In terms of industrialisation, Scotland was a late starter compared to England. However, from 1830, the country experienced a massive surge in the expansion of an interlocking economy based on heavy industry - that is coal, iron, engineering and shipbuilding.
In a very short space of time, Scotland became more industrialised than the rest of Britain; indeed, it became the workshop of the world. The main ingredients in the creation of this powerhouse economy were cheap and plentiful supplies of raw materials and energy, a vast reservoir of low cost but reasonably well-educated labour, entrepreneurial dynamism and a university system that developed close links with industry.
Rapid industrial growth led to the mass migration of labour to the cities in search of work and accommodation. Such a movement of peoples saw Scotland rise from fourth place in the world urban league in 1800, to second only to England and Wales by 1850. However, the unplanned growth of the cities and towns created squalor and over-crowding on a massive scale.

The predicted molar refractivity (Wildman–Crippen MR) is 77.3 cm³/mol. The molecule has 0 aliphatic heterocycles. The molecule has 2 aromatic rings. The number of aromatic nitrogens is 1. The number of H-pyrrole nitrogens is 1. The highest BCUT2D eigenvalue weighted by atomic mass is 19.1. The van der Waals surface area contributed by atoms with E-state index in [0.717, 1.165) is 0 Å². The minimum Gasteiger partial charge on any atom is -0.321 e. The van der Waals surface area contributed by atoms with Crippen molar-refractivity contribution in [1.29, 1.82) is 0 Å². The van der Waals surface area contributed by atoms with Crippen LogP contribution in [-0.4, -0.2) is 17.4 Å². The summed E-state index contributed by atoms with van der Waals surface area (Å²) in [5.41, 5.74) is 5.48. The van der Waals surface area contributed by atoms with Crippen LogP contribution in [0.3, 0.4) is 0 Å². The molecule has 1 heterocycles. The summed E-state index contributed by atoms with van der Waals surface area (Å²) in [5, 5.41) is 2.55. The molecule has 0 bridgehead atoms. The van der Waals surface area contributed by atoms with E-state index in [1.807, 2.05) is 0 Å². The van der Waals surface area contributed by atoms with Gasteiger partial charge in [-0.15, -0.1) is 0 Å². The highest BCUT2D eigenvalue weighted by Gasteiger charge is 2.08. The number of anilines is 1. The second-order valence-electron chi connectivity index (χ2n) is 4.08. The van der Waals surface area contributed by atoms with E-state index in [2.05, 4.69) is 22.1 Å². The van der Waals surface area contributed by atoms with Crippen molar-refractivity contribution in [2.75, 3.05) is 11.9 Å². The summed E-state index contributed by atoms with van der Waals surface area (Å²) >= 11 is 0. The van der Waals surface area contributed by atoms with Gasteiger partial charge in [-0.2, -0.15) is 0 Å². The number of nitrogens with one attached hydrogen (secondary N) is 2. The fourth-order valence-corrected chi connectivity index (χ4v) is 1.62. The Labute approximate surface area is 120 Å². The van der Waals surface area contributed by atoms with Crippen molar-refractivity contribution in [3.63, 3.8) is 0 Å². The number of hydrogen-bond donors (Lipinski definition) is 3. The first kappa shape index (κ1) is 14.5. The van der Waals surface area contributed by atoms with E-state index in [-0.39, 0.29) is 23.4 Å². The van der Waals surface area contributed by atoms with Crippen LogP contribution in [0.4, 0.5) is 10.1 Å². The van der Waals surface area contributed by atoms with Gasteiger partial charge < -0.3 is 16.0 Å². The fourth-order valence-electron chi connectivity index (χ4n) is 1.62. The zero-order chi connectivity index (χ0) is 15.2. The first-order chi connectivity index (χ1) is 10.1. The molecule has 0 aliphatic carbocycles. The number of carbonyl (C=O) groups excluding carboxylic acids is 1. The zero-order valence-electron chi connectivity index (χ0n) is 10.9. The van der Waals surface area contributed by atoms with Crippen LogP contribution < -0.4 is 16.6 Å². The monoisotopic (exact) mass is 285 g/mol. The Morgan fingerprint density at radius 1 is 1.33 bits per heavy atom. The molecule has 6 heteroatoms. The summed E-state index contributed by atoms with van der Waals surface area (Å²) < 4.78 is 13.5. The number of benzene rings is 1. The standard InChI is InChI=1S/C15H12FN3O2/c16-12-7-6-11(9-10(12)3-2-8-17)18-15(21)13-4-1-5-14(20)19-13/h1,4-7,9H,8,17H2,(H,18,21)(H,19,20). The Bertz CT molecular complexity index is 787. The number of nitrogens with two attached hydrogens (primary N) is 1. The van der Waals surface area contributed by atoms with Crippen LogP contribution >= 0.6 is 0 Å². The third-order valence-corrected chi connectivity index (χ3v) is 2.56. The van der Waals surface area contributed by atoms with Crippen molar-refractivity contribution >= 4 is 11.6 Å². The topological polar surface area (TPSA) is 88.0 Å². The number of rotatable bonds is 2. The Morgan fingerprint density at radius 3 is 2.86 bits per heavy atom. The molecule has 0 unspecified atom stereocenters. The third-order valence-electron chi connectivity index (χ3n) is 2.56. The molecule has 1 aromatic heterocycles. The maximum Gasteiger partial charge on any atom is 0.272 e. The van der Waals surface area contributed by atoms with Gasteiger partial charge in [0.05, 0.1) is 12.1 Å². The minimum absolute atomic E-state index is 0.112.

Even as late as 1911, two-thirds of Scots were living in one- or two-roomed houses compared with only 7% in England. Poverty was widespread, wages were low in comparison with other parts of the UK and infant mortality rates were alarmingly high.
Furthermore, these social problems in a pre-welfare society were intensified in times of economic depression. Scotland's economy was based on exports, mainly to the British Empire, thus, boom and bust were core elements in the economic story of its development.
This culminated in the late 1920s and early 1930s in a catastrophic economic collapse which saw around a quarter of the working population of the west of Scotland unemployed. One of the ways out of the economic and social problems in which many Scots found themselves trapped was migration.